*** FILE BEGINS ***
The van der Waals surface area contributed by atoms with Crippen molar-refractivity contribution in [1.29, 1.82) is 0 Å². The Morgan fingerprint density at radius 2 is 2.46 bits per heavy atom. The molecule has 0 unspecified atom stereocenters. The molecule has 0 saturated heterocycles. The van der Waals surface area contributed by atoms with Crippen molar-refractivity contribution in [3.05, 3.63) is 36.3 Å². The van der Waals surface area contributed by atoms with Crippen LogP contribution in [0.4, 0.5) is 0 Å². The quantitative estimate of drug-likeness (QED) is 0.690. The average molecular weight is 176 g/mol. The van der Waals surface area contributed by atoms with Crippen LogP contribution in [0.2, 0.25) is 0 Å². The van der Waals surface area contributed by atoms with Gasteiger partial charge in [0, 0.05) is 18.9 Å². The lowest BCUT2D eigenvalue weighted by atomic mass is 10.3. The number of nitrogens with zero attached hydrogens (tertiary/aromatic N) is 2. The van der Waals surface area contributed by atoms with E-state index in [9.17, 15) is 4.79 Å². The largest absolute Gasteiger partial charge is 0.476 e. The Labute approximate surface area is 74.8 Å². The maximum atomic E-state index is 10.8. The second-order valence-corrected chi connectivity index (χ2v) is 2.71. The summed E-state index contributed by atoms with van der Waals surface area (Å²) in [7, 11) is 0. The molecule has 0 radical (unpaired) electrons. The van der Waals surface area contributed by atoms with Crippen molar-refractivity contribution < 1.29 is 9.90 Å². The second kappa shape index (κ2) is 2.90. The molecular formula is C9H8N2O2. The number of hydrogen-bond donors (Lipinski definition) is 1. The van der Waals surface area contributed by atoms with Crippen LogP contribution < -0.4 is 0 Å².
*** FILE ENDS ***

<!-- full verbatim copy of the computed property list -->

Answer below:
The van der Waals surface area contributed by atoms with Crippen molar-refractivity contribution in [1.29, 1.82) is 0 Å². The Morgan fingerprint density at radius 2 is 2.46 bits per heavy atom. The molecule has 0 unspecified atom stereocenters. The molecule has 0 saturated heterocycles. The van der Waals surface area contributed by atoms with Crippen molar-refractivity contribution in [3.05, 3.63) is 36.3 Å². The van der Waals surface area contributed by atoms with Crippen LogP contribution in [0.4, 0.5) is 0 Å². The quantitative estimate of drug-likeness (QED) is 0.690. The average molecular weight is 176 g/mol. The van der Waals surface area contributed by atoms with Crippen LogP contribution in [0.2, 0.25) is 0 Å². The van der Waals surface area contributed by atoms with Gasteiger partial charge in [0, 0.05) is 18.9 Å². The lowest BCUT2D eigenvalue weighted by atomic mass is 10.3. The number of nitrogens with zero attached hydrogens (tertiary/aromatic N) is 2. The van der Waals surface area contributed by atoms with E-state index in [9.17, 15) is 4.79 Å². The largest absolute Gasteiger partial charge is 0.476 e. The Labute approximate surface area is 74.8 Å². The maximum atomic E-state index is 10.8. The second-order valence-corrected chi connectivity index (χ2v) is 2.71. The summed E-state index contributed by atoms with van der Waals surface area (Å²) in [7, 11) is 0. The molecule has 0 radical (unpaired) electrons. The van der Waals surface area contributed by atoms with Crippen molar-refractivity contribution < 1.29 is 9.90 Å². The second kappa shape index (κ2) is 2.90. The molecular formula is C9H8N2O2. The number of hydrogen-bond donors (Lipinski definition) is 1. The van der Waals surface area contributed by atoms with Crippen LogP contribution < -0.4 is 0 Å².